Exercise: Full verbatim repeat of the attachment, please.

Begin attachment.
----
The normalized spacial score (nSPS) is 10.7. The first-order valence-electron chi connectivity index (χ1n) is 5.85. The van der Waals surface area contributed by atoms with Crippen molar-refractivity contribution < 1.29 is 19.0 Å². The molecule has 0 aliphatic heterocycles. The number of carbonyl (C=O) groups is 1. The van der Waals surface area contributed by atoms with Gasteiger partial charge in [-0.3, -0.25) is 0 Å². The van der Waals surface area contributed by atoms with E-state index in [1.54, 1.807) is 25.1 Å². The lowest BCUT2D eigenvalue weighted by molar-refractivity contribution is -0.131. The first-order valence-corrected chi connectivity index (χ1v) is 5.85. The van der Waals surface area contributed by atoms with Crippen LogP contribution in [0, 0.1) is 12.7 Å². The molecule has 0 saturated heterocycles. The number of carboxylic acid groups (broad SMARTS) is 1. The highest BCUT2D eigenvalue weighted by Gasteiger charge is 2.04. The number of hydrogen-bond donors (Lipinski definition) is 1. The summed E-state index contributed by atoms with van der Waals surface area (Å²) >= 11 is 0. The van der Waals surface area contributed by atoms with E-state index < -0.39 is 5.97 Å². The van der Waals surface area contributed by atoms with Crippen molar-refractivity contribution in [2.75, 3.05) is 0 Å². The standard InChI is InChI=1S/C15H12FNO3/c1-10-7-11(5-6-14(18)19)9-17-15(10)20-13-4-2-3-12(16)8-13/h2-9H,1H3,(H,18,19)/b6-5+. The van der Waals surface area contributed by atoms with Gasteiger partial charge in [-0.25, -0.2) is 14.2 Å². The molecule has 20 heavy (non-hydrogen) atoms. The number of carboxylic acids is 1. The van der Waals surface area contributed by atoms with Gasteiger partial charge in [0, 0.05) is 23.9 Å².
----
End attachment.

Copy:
The normalized spacial score (nSPS) is 10.7. The first-order valence-electron chi connectivity index (χ1n) is 5.85. The van der Waals surface area contributed by atoms with Crippen molar-refractivity contribution < 1.29 is 19.0 Å². The molecule has 0 aliphatic heterocycles. The number of carbonyl (C=O) groups is 1. The van der Waals surface area contributed by atoms with Gasteiger partial charge in [-0.3, -0.25) is 0 Å². The van der Waals surface area contributed by atoms with E-state index in [1.54, 1.807) is 25.1 Å². The lowest BCUT2D eigenvalue weighted by molar-refractivity contribution is -0.131. The first-order valence-corrected chi connectivity index (χ1v) is 5.85. The van der Waals surface area contributed by atoms with Crippen LogP contribution in [0, 0.1) is 12.7 Å². The molecule has 0 saturated heterocycles. The number of carboxylic acid groups (broad SMARTS) is 1. The highest BCUT2D eigenvalue weighted by Gasteiger charge is 2.04. The number of hydrogen-bond donors (Lipinski definition) is 1. The summed E-state index contributed by atoms with van der Waals surface area (Å²) >= 11 is 0. The van der Waals surface area contributed by atoms with E-state index < -0.39 is 5.97 Å². The van der Waals surface area contributed by atoms with Crippen molar-refractivity contribution in [2.75, 3.05) is 0 Å². The standard InChI is InChI=1S/C15H12FNO3/c1-10-7-11(5-6-14(18)19)9-17-15(10)20-13-4-2-3-12(16)8-13/h2-9H,1H3,(H,18,19)/b6-5+. The van der Waals surface area contributed by atoms with Gasteiger partial charge in [-0.25, -0.2) is 14.2 Å². The molecule has 20 heavy (non-hydrogen) atoms. The number of carboxylic acids is 1. The van der Waals surface area contributed by atoms with Gasteiger partial charge in [0, 0.05) is 23.9 Å².